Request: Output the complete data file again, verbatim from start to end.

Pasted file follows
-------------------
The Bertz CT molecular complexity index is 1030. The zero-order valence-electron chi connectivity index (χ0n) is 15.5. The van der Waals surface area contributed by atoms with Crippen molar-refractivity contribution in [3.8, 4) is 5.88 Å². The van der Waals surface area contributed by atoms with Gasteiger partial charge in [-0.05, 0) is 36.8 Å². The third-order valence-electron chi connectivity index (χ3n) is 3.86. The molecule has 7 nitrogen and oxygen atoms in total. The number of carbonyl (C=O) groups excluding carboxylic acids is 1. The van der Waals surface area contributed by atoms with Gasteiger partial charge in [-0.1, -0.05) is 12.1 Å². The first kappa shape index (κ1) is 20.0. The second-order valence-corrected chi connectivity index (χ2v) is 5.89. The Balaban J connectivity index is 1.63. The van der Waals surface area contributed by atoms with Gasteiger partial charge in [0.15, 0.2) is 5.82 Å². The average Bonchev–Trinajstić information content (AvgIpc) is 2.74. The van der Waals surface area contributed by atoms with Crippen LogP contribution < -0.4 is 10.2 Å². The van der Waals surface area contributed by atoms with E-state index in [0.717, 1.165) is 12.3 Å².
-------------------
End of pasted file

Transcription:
The Bertz CT molecular complexity index is 1030. The zero-order valence-electron chi connectivity index (χ0n) is 15.5. The van der Waals surface area contributed by atoms with Crippen molar-refractivity contribution in [3.8, 4) is 5.88 Å². The van der Waals surface area contributed by atoms with Gasteiger partial charge in [-0.05, 0) is 36.8 Å². The third-order valence-electron chi connectivity index (χ3n) is 3.86. The molecule has 7 nitrogen and oxygen atoms in total. The number of carbonyl (C=O) groups excluding carboxylic acids is 1. The van der Waals surface area contributed by atoms with Gasteiger partial charge in [-0.1, -0.05) is 12.1 Å². The first kappa shape index (κ1) is 20.0. The second-order valence-corrected chi connectivity index (χ2v) is 5.89. The Balaban J connectivity index is 1.63. The van der Waals surface area contributed by atoms with Gasteiger partial charge in [0.15, 0.2) is 5.82 Å². The average Bonchev–Trinajstić information content (AvgIpc) is 2.74. The van der Waals surface area contributed by atoms with Crippen LogP contribution < -0.4 is 10.2 Å². The van der Waals surface area contributed by atoms with E-state index in [0.717, 1.165) is 12.3 Å².